I mean, the example that has come up in our talks a few years ago, Dakar in Senegal, they tried to issue a municipal bond to fund urban infrastructure. Just days before the issue, the national government just came in and sort of arbitrarily denied the issuance from taking place, right? This seems to be a reversal from the history you tell, which is that historically cities have been in a fiscally strong position relative to larger political units.
David: Depending upon the strength of the central political unit. I think that’s the thing is that in a lot of developing countries, even though they’re central states, bureaucracies are weaker than is the case in, say, a country like the UK. Nonetheless, they’re vastly stronger than the central state bureaucracies in medieval Europe or in other areas, where you would have an effect. City’s de facto having a certain degree of autonomy. So you’re absolutely right that the situation is it’s much less common to see free municipal borrowing in that same way today without limits.
Kurtis: Yeah. This is interesting because you mentioned that one of the reasons that city states in at least medieval Europe had an advantage in terms of borrowing was that they had a lot of merchants represented on the council’s governing them so that – Perhaps the involvement of the folks financing in the governing of that particular locality made it more amenable or conducive to giving a loan. Other than that reason, are there any other ways that you see to, I guess, return cities to a position of fiscal strength vis-à-vis higher tiers of government?
David: As in practical policy prescriptions for cities today?
David: Yeah. Well, I guess one of the questions is to – The extreme solution is to say you cannot borrow. You cannot issue your own debt. That, in a sense, can be unfortunate because it might be useful for a city to be able to borrow, to be able to fund its own projects longer term, and maybe the city has better information about what projects should be funded and which projects should not be funded, so rather than relying on central government handouts. Obviously, there are a lot of countries where municipal debt is an important thing. The US is an example where municipal debt is an important thing. Then the question becomes is there a way to make that sustainable without having the ultimate risk? That the Senegalese government would have been worried about, of course, is that if Dakar borrows a lot and then can’t repay, that there would be a presumption that the central government would have to step in.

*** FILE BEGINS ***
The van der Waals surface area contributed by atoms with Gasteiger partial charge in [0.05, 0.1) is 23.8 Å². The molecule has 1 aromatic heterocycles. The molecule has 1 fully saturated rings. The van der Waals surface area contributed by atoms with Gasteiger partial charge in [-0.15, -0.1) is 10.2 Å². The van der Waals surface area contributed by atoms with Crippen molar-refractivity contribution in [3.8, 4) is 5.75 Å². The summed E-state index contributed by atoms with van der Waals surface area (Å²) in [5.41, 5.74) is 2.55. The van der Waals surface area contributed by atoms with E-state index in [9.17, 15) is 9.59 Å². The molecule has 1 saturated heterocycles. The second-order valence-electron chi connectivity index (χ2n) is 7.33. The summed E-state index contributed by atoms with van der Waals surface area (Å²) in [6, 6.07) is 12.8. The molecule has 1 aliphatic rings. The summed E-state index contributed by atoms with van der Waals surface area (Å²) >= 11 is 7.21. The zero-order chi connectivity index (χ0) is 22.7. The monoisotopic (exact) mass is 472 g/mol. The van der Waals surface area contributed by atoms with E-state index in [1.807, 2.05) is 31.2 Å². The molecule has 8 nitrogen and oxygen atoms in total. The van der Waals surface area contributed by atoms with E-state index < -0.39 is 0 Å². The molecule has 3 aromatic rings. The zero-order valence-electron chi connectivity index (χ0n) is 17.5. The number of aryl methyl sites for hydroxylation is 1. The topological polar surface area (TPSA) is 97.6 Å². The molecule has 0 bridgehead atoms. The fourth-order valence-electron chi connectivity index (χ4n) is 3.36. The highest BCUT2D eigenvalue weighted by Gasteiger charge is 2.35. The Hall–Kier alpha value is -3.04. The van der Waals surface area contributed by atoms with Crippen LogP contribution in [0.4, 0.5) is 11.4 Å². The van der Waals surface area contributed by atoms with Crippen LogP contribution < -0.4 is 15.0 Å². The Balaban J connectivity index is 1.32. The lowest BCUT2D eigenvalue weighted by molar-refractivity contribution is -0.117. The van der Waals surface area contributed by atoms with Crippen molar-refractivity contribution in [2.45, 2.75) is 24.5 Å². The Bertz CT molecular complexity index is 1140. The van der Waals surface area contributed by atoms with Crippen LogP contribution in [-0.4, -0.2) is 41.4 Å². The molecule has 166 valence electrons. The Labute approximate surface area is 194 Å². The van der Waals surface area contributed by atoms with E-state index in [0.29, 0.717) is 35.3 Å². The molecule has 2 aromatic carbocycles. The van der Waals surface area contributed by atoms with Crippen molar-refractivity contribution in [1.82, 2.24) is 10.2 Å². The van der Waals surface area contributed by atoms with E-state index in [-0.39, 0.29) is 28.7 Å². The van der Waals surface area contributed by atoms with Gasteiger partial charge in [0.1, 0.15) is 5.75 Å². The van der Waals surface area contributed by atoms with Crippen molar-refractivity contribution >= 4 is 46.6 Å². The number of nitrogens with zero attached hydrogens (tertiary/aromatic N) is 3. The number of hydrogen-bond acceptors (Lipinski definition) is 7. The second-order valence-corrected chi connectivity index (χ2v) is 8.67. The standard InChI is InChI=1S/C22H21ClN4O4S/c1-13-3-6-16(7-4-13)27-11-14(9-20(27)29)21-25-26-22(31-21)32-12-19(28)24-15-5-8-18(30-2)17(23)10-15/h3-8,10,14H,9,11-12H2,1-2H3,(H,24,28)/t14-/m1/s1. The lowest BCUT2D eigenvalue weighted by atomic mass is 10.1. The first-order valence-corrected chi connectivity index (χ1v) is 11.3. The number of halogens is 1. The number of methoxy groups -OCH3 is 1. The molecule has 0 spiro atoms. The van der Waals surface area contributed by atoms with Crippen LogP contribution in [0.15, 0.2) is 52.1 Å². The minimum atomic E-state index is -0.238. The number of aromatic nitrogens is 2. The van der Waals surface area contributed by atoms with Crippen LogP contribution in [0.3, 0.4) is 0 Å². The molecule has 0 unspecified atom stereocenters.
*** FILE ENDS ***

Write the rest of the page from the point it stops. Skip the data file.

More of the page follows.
Kurtis: Yeah. I guess just continuing on the cities vein. So in your paper, you’re discussing a bit before we started recording in the paper was, David, the role of urban autonomy in Europe’s rise. You essentially say that autonomous cities in medieval Europe, governed by these merchant guilds mostly, they lead to initially faster growth rates than non-autonomous cities. But the important caveat of the paper is you show that this faster growth sort of reversed itself after about 100 years. Why? What explains the reversal?
David: Yeah. We don’t know exactly, but there’s enough in terms of — First of all, I guess you’d say that’s an empirical finding is that we know if we’re looking at cities and we’re thinking about population growth as one of the best proxies we have for growth of the overall economy at that time, we do know that autonomous cities tended to grow at higher rates of population growth for about a century, compared to non-autonomous cities, a century from the date at which they established autonomy. After that century, that their rate of growth started to slow down and become slower even than that of the non-autonomous cities so that in the end, several centuries, hence, cities you can look at, like circa 1800, are the ones that had been autonomous, larger than the ones that had not been autonomous and no.
There’s this curve, and it seems so there’s this reversal of fortune, whereby initially they did well and then they didn’t. So one of the suggestions I think you could get, and I’ve tried to write a little bit about this in various places, is that initially that innovation requires new entrants, new firms, new people, new guild members, new what have you. That it could be that that ultimately was hindered, once cities became autonomous because their ruling councils tended to be captured by a specific set of people who were innovators for a time, but no one family remains at the peak of innovation forever. Ultimately, that could have stunted their growth. So it’s a mixed story about whether you considered urban autonomy to be a blessing ultimately for economic growth.
Kurtis: What I found I guess interesting as well, combining this paper with another paper you wrote, you suggest that I guess breaking this merchant control over autonomous towns by also including craft guilds in urban governance decisions actually results in lower growth. So I guess help us reconcile this because on the one hand was they have the right paper, kind of concentrated control over urban governance in the hands of these merchants, right? That significantly helped at first but then hurt after about a century. But on the other hand, more inclusive or participatory institutions, less concentrated control, including the craft guilds. This also hurt urban growth. So what’s the balance here?